A drawback of the DOMS model has been a lack of consistency in study design. The study by Singla’s group notes that this can lead to both false positive and false negative results. They identify several key factors that can be used to strengthen these studies. False positive results may result from inappropriate blinding or from poorly defined endpoints. 2
In reviewing previous studies, the researchers found that many were not fully blinded. It is also critical that these investigations pre-specify a primary endpoint that will be used to evaluate the analgesic effect and the method by which that endpoint will be calculated. 2
Keys to preventing false negative results include strict baseline entry criteria, and strict control of compliance. In this pilot study, moderate to severe pain was required and subjects were not made aware of what the baseline intensity score needed to be. Subjects were housed in research units to assure protocol compliance for dosing, pain diary entries, and periods of restricted ambulation.2
Study Methods and Findings
Twenty-four healthy volunteers underwent a placebo response education program before the study. DOMS was induced through supervised, standardized, repetitive quadriceps muscle exercise. DOMS was assessed within 24 to 48 hours after exercise. Categorical and numeric pain ratings were recorded. Subjects who met the inclusion criteria were given DSG to apply to one leg and a placebo to apply to the other leg. Treatments were given every 6 hours for 48 hours. 2
Pain intensity was assessed at rest, walking, and standing after treatment over 48 hours. The primary endpoint was less pain in the treated leg while walking. Pain difference was statistically significant. Experimental assay sensitivity was good. Placebo response rate was low. The authors conclude that DOMS studies can benefit from best practices used for other analgesic research studies. 2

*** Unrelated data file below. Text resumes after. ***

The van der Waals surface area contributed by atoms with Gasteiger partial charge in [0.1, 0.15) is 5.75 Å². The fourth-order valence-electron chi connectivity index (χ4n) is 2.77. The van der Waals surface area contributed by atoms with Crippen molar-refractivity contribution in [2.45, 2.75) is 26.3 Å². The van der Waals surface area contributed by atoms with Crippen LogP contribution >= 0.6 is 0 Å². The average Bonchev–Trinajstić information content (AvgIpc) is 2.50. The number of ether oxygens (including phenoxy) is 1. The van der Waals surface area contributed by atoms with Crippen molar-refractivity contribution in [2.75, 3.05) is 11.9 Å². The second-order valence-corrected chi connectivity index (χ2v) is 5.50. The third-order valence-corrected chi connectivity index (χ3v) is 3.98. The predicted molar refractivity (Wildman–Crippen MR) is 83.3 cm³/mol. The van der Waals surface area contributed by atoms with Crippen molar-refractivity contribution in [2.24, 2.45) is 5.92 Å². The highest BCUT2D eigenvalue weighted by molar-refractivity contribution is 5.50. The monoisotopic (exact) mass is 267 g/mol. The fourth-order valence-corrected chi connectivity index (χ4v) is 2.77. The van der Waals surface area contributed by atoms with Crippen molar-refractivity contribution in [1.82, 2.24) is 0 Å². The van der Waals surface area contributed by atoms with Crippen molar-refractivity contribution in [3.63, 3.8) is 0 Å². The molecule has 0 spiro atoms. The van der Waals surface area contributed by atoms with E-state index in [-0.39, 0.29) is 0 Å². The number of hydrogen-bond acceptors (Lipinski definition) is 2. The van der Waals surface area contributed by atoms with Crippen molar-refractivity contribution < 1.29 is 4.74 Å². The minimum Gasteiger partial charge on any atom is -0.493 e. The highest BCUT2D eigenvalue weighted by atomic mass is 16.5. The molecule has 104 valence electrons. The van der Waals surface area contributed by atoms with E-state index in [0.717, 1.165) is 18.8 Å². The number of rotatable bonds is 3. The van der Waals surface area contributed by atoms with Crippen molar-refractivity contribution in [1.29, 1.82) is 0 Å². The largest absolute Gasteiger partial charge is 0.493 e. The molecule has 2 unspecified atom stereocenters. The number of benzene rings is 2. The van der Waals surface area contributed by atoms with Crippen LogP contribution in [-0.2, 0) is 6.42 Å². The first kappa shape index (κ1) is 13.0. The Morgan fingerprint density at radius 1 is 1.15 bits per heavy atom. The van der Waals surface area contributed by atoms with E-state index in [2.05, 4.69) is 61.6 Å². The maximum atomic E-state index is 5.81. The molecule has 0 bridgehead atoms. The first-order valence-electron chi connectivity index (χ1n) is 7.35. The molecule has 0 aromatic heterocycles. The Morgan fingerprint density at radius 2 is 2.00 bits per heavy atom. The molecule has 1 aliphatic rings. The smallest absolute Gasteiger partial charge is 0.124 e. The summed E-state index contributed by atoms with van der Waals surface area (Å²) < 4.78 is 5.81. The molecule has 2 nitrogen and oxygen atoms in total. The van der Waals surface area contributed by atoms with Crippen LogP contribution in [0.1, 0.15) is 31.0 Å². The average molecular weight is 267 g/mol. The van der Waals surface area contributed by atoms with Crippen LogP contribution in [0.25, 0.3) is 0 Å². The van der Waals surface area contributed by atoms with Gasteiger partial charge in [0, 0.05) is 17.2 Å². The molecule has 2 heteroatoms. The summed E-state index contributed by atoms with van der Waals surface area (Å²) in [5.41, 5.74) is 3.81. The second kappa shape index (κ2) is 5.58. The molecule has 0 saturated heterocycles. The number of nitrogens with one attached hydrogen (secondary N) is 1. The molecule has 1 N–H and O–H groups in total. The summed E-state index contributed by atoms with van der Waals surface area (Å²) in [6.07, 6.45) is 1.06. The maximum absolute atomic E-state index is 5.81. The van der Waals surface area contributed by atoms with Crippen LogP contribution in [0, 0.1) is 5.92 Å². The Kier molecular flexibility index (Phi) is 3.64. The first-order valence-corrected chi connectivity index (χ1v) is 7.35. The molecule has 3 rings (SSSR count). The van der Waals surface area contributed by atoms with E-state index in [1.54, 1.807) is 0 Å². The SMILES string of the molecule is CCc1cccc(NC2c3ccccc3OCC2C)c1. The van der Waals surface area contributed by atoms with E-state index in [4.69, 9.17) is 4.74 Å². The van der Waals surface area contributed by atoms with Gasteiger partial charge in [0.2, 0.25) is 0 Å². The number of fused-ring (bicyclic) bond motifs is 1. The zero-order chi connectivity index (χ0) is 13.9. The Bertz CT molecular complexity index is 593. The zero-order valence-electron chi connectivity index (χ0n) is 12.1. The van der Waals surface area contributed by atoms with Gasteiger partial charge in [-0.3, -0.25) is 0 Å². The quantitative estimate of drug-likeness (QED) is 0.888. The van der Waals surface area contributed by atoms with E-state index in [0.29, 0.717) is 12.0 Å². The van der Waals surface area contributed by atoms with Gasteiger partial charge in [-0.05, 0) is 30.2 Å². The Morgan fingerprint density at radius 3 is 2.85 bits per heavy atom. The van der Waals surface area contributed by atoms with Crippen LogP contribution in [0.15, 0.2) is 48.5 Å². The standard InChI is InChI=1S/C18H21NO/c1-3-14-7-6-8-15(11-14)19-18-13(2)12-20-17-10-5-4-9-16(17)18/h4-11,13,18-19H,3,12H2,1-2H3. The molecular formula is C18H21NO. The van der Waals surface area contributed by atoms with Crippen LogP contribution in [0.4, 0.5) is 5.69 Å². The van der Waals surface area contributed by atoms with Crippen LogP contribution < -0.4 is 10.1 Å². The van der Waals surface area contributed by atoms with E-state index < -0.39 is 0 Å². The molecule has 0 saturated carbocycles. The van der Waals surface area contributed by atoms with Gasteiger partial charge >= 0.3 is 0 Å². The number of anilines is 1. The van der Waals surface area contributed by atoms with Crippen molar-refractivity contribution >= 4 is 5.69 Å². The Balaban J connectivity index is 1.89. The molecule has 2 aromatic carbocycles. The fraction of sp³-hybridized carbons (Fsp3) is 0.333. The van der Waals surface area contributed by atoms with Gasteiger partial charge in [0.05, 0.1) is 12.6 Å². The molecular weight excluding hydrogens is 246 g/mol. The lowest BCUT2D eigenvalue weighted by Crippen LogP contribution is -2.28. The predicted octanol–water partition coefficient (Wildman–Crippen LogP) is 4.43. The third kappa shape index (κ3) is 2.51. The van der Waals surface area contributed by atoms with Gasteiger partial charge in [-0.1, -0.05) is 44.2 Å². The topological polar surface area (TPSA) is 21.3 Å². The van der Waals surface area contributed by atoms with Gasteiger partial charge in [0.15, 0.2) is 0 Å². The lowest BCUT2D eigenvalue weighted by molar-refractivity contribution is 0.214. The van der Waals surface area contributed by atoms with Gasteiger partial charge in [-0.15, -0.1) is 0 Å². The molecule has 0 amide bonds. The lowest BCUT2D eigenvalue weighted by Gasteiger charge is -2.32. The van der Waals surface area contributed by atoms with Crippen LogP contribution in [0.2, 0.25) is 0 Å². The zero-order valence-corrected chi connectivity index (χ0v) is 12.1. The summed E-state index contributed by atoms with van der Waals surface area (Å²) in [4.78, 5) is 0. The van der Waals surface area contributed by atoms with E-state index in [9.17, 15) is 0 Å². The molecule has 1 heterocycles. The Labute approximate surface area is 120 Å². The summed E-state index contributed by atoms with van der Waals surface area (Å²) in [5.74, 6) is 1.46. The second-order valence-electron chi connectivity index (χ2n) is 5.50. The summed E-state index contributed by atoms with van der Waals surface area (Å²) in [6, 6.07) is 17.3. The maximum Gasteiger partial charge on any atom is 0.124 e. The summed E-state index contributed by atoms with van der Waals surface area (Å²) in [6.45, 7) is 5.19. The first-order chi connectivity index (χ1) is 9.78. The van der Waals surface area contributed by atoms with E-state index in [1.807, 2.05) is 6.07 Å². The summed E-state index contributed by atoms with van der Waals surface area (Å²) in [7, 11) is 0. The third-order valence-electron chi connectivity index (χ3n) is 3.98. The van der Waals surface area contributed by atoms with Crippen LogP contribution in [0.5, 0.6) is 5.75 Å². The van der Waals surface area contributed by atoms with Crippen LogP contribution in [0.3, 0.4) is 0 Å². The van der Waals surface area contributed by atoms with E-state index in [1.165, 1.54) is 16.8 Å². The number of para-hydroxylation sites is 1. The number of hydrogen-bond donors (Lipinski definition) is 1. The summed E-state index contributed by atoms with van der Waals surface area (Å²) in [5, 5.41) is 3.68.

Significance for Clinical Pain
Clinical DOMS usually responds to ice packs, massage, or oral pain relievers. This study confirmed that topical DSG is useful for mild to moderate muscle pain, but that was not the significant part of the study. “Our model exhibited excellent assay sensitivity and was safely conducted over a short period of time. Similar investigations may validate the design features that impact the assay sensitivity of analgesic end points in DOMS models,” says Singla. 2
“Primary care providers generally don’t get stuck in the weeds of study interpretation, which is a good thing, because all these studies can be challenging to interpret. The FDA does a very good job interpreting clinical trial data and writing product labels that indicate, in their reasoned view, what pain syndromes the product is appropriate to be used for, and how it should be used. That’s a good starting place for practitioners,” says Katz. he work of Singla and his group may make that starting place a bit more reliable. 4
Medically reviewed by: Pat F. Bass III, MD, MS, MPH
2. Singla N, et al. Pain. 2015; 1036-1045.
4. Katz N, et al. Pain. 2015; 156:981-982.